Brown: Keep Prop. 8 in force until final resolution of federal challenge
California Atty. Gen. Jerry Brown asked a federal court Thursday not to block Proposition 8, arguing that a resumption of same-sex marriages in the state before the federal challenge was resolved would put those unions in “legal limbo.”
In written arguments filed late Thursday, Brown said permitting gays to marry before appeals in the case are completed “would not serve the public interest because it would create significant uncertainty for many persons [involved in] a relationship in which certainty is of the utmost importance.”
Brown’s decision to oppose an order blocking Prop. 8, which his office contended violated the state constitution, reflects widespread concern among supporters of same-sex marriage that the federal challenge may ultimately fail.
In fact, many gay rights activists openly condemned the federal suit as fraught with risk. They had urged supporters and gay couples not to sue in federal court out of fear that a loss before the U.S. Supreme Court could set back the cause for decades.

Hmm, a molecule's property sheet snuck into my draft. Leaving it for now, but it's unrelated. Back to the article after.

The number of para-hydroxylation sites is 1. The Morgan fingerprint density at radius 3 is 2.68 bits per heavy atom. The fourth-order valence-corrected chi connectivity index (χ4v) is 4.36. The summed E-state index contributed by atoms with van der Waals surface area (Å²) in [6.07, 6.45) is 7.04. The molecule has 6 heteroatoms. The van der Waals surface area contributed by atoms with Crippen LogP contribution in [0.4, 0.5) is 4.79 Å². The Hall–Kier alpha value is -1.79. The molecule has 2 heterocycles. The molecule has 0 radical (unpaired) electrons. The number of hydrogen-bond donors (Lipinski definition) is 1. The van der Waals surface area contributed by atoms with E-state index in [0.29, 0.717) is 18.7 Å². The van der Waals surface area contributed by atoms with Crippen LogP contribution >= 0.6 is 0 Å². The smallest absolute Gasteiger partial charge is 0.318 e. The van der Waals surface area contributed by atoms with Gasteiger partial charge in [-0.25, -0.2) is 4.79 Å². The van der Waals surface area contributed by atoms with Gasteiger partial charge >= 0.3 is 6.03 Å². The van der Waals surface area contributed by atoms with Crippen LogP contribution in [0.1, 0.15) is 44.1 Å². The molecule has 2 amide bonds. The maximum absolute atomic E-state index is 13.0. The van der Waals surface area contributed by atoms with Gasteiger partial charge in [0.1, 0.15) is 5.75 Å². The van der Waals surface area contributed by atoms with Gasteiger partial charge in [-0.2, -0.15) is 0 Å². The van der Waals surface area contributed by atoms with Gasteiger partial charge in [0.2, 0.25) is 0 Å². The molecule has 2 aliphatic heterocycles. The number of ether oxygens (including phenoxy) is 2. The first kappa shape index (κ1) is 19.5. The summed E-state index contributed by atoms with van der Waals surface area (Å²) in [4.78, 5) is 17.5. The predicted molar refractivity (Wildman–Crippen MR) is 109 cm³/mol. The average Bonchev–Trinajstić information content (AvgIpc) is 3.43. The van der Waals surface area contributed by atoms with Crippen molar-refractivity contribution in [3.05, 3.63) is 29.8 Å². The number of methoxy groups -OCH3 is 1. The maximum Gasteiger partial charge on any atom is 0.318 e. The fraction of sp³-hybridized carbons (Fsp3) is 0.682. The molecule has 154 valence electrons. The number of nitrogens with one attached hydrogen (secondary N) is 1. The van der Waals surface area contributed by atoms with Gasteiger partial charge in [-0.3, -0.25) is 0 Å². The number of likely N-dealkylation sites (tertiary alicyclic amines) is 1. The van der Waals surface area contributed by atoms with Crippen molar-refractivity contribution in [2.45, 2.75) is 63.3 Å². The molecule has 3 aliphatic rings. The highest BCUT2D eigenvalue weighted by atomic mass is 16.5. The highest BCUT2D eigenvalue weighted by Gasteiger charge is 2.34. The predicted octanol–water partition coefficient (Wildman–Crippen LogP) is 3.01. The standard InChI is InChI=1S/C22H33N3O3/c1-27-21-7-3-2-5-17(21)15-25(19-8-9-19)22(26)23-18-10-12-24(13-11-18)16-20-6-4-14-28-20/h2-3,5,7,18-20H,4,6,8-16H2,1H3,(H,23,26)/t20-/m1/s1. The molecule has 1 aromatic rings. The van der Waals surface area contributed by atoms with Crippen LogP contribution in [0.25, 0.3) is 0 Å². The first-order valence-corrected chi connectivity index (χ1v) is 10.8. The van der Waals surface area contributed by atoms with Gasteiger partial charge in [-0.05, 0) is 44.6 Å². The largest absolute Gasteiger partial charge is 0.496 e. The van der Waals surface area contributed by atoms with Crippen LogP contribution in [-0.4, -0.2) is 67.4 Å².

Shortly before the California Supreme Court upheld Prop. 8 last month, former U.S. Solicitor General Theodore Olson and prominent lawyer David Boies challenged the anti-gay marriage initiative in federal court in San Francisco. The state high court’s ruling -- based on state law, not the federal constitution -- also upheld the validity of an estimated 18,000 same-sex marriages that occurred before the November vote.
The new suit, filed against the state on behalf of two gay couples, contends Prop. 8 violates the due process and equal protection clauses of the U.S. Constitution’s 14th Amendment.
The state has not yet publicly said whether it would embrace those arguments, but Brown’s opposition to the measure at the state level suggests he might agree with the federal challenge.
The question posed to state officials was whether to put the ballot measure on hold immediately before the constitutional challenges are decided.
U.S. District Judge Vaughn Walker has scheduled a hearing early next month on whether to issue an injunction blocking Prop. 8.
Walker’s eventual decision in the case is likely to be appealed, possibly up to the U.S. Supreme Court, and a resolution of the challenge could take years.
“Staying operation of Proposition 8, without the certainty of a final judgment as to its constitutionality, would leave same-sex couples, as well as their families, friends, and the wider community, in legal limbo,” Brown argued.
-- Maura Dolan in San Francisco